The phrase stuck. John would suit up in the morning and say, “I’m out to make less woods.”  He tended his the trees like they were children and enjoyed monitoring their progress. Sometimes he’d select a young desirable tree that was too close to another, and carefully transplant it to another site. Wherever we’ve lived, from our little rancher on Christianna Parran Road, to the house on Holderness Lane where we raised the kids, to our wonderful Shangri-La in the North Carolina mountains, and finally the new home we built in Morganton to be closer to the kids, he made sure that each property included significant woods. 

Once at Holderness Lane, I came home from a grocery run to find John sitting about 35 feet off the ground, in a huge oak. He was attaching a rope to a large branch so the kids would have a decent tire swing. I was not pleased because it looked mighty dangerous. In fact, once he got down he admitted that while as a kid he used to climb with abandon, as an adult, he found it a little scary up there. Nonetheless, the kids had a backyard tire swing that couldn’t be beat.

At Shangri-la I remember him pointing out some dead and dying trees to visiting nephew Nick Haddad. He was planning to take them down. Nick, an environmental ecologist, said, “Don’t do that, they’re habitat,” (for a variety of forest creatures). After that, John purposely left those sentinels. He’d just point to them, smile, and say, “Habitat.”

He was so excited when we discovered the diversity of trees on the Morganton property, especially several large beeches—John’s favorite tree.  Even before the house was built, he had selected trees in the woods to cultivate and then he planted a few more.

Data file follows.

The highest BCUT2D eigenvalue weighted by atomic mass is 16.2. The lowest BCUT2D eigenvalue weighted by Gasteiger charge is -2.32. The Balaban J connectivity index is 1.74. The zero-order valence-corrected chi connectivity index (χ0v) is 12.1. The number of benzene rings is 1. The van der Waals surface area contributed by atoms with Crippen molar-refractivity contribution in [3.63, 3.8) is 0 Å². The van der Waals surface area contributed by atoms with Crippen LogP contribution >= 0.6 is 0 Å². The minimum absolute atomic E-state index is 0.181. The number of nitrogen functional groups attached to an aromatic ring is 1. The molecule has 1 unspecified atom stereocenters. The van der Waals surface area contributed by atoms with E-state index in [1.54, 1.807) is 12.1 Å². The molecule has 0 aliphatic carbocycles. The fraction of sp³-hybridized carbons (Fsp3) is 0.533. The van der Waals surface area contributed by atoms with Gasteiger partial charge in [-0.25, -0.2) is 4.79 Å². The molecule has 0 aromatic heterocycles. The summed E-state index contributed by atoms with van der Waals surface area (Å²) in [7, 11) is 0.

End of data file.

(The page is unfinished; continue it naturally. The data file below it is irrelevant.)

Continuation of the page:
He knew that planting trees was something you did not for yourself but for those who follow you. John has passed a rich sylvan legacy to future generations who will walk in the shade that he lovingly nurtured. 



"That's my brother, John"

Shared by Gregory Pugliese on October 31, 2020
           In the summer of 1980, my new girlfriend Katie Wright invited me to a party down Chesapeake Beach way.  "It'll be fun" she said.  "you can meet my brother...and these beach parties rock."  So we went.  We pulled into a driveway, grabbed our towels and followed the noise around to the back of the house.  A large group of people had gathered, centered around a volleyball game in the sand. We jumped into the game and started playing.  Shortly, there was a disagreement between the two teams...too much beer and sun. A lean disheveled guy with longish hair and a trimmed beard planted himself at the net.  At first I thought he was going to start a fight, but detected a playfulness about him.  He grabbed the net with both hands, opened his mouth, bit the net, and starting growling...finally tilting his head to the sky and roaring "OH, MAN!" Katie looked at me and said, "that's my brother John." 
          Oh, brother John. I will mourn you and miss you dearly. Your passion and love of life trickled down to all of us.  You laughed so easily.  You made us laugh. You made us think.  You made us cry. We will carry on and be thankful you graced our lives...but damnit, we'll miss you so. I love you brother John.